I deliberately waited a while to write anything about Bush’s latest “big speech” on Iraq, because it’s generally more interesting to weigh reactions after the spin has died down and public opinion has begun to congeal. But I don’t think there’s any possible conclusion to reach other than that the whole Bush “new direction” has been a dismal and completely unnecessary flop.The speech itself was most notable in that it did not even remotely live up to the White House’s own advance billing. We were told Bush was finally and fully going to embrace the counter-insurgency strategy that so many military experts had been urging on him for at least a year. Instead, we got nothing on that front other than a ritual recitation of the barest bones of the strategy, the clear-hold-build formula (supplemented by a lame-o dollop of money to throw at unemployed Iraqis). We were told he’d admit the failure of his old policies. Instead, he allowed as how 2006 wasn’t exactly a great year in Iraq.I personally expected Bush to provide one “surprise,” by announcing some token of a political breakthrough in Iraq–a “benchmark” actually met–such as an impending deal on distribution of oil revenues, but we didn’t get that, either. And that’s a reflection of Bush’s weird and continuing inversion of the growing feeling in this country that we should withdraw sooner rather than later if Iraqis don’t begin to live up to their own responsibilities for self-government. Bush is essentially saying we’ll withdraw later rather than sooner–and maybe never withdraw–if they continue to polarize along sectarian lines. He’s not stopping or preventing civil war; he’s enabling it.For that reason, the most bizarre feature of the speech was Bush’s insistence that the whole “surge” was simply an effort to support an Iraqi government initiative to control violence in Baghdad and Anbar Province; indeed, he expressed great confidence that Maliki was finally biting the bullet and was willing to remove “restrictions” on troop operations that might involve conflict with Shi’a militias. But right up to the moment of the speech, Maliki’s staff was out there constantly saying they didn’t want or need more American troops. And if they said or did anything new to suggest a sudden willingness to mess with the Mahdi Army, it didn’t make the news.Add in the factor that the new troop deployments are not that large, and will take a while to execute, and you’ve got a formula for almost certain military and political failure. So why did Bush do this? And why all the hype?You’d have to guess he seized upon the one vaguely new-sounding thing he could do that didn’t cross the self-imposed line that has divided him from Democrats, from many Republicans, from the Iraq Study Group recommendations, from Iraqi public opinion, and from U.S. public opinion; he couldn’t bring himself to begin withdrawing troops. He couldn’t realistically get the troops he needed for the kind of big-time escalation that many on the Right favored, and that commanders in the field considered essential for an actual victory over insurgents and militias. So he went with a pallid proposal linked to overblown rhetoric.I know a large and growing number of fellow progressive bloggers have seized on Bush’s saber-rattling towards Iran and Syria, followed by several mysterious military maneuvers and one weird confrontation with Iranian embassy employees in Kurdistan, to suggest with alarm that the administration is about to deliberately widen the Iraq war by provoking Tehran and Damascus into armed conflict. I have a hard time believing that; where the hell is the Pentagon going to get the resources for a regional war?But in any event, the pallid support levels, even among Republicans, for Bush’s Iraq plan, could derail it even without even affirmative action by Congress to get in the way by, say, restricting funds. The pending “no confidence” resolution now in the works could effectively reinforce the clear judgment of voters in November.UPCATEGORY: Ed Kilgore’s New Donkey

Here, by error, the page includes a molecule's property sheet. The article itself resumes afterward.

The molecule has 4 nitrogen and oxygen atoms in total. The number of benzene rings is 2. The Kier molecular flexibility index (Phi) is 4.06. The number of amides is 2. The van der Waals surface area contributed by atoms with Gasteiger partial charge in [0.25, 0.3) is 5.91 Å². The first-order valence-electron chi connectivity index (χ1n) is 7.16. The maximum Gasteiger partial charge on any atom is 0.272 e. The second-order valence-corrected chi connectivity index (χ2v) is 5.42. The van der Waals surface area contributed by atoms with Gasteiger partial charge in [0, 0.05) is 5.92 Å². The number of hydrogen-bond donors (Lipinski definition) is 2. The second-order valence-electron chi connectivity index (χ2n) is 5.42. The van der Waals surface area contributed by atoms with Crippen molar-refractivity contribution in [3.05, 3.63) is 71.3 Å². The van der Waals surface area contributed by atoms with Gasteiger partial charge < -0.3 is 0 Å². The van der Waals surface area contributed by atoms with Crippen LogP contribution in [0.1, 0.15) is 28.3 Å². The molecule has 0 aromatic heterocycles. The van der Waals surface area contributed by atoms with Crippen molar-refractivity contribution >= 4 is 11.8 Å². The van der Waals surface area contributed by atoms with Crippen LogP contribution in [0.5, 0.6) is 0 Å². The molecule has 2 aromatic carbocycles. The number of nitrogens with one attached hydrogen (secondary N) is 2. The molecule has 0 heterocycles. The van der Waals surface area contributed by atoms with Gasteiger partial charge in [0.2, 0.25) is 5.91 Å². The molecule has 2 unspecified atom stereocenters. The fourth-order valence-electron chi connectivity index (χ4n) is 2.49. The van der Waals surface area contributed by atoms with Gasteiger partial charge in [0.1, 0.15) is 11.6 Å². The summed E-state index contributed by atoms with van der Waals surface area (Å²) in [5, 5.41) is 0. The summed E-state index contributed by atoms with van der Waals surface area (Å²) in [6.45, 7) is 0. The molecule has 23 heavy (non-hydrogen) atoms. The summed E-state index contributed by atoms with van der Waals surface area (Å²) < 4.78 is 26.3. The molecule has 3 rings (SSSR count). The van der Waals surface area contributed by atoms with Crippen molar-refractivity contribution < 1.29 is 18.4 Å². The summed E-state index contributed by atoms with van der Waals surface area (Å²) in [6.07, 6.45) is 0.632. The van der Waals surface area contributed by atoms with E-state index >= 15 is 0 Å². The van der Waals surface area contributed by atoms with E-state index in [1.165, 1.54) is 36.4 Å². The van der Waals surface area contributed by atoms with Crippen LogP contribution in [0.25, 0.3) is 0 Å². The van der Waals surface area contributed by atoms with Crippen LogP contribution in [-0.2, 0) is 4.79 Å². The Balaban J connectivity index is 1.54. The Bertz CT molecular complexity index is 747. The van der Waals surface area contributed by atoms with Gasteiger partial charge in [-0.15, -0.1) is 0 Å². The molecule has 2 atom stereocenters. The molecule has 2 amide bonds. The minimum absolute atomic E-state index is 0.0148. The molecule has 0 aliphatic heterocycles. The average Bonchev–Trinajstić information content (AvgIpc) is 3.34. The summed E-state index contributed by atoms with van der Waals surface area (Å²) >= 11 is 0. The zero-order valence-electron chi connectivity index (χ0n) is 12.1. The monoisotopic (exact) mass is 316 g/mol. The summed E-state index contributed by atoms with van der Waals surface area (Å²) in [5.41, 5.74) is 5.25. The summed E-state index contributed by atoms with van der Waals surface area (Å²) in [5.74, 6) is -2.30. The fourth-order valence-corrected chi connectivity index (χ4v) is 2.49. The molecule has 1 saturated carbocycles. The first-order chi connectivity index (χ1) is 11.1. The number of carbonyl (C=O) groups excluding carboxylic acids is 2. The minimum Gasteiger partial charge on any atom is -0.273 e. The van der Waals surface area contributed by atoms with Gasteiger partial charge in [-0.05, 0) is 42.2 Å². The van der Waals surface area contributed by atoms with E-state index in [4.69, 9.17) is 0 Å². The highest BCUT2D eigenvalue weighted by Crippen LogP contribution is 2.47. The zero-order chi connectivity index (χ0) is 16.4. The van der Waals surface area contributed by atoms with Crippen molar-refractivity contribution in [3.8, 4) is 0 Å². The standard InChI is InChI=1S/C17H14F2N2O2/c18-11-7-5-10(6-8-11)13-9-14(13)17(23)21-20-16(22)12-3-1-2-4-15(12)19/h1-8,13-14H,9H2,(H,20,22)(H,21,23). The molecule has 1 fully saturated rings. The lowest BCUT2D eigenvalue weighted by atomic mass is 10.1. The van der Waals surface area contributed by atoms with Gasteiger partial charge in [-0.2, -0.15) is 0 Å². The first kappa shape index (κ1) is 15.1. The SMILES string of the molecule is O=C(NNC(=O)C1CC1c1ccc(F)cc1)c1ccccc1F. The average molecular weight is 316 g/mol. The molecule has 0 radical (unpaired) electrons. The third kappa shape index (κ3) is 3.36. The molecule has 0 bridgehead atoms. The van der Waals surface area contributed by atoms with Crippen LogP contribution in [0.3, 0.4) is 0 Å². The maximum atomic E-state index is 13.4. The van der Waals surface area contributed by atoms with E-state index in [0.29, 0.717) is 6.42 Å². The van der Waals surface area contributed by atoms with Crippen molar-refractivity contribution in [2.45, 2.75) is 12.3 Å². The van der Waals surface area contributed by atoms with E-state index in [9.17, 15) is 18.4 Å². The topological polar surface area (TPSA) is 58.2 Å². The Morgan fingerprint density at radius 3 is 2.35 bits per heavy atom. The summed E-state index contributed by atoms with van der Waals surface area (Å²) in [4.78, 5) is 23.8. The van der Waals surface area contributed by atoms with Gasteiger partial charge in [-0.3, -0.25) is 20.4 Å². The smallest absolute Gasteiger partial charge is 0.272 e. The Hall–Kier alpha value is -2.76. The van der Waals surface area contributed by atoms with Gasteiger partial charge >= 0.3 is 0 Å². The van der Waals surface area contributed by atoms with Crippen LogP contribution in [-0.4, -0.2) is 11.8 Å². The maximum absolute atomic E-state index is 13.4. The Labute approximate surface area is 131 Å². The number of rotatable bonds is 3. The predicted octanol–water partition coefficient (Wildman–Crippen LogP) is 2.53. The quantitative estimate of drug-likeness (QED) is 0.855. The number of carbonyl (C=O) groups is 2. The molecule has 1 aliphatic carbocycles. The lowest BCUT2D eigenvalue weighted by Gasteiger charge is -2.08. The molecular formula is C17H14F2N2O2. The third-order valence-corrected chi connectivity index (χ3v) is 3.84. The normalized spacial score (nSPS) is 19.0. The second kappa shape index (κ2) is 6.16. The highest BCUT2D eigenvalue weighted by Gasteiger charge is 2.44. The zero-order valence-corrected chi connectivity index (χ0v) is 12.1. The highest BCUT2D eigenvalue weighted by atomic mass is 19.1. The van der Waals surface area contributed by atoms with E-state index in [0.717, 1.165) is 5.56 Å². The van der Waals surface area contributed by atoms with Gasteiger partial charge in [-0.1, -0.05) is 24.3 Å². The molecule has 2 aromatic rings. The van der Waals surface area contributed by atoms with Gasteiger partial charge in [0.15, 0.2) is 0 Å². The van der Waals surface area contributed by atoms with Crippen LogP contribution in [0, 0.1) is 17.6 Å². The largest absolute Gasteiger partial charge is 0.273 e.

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By Ed Kilgore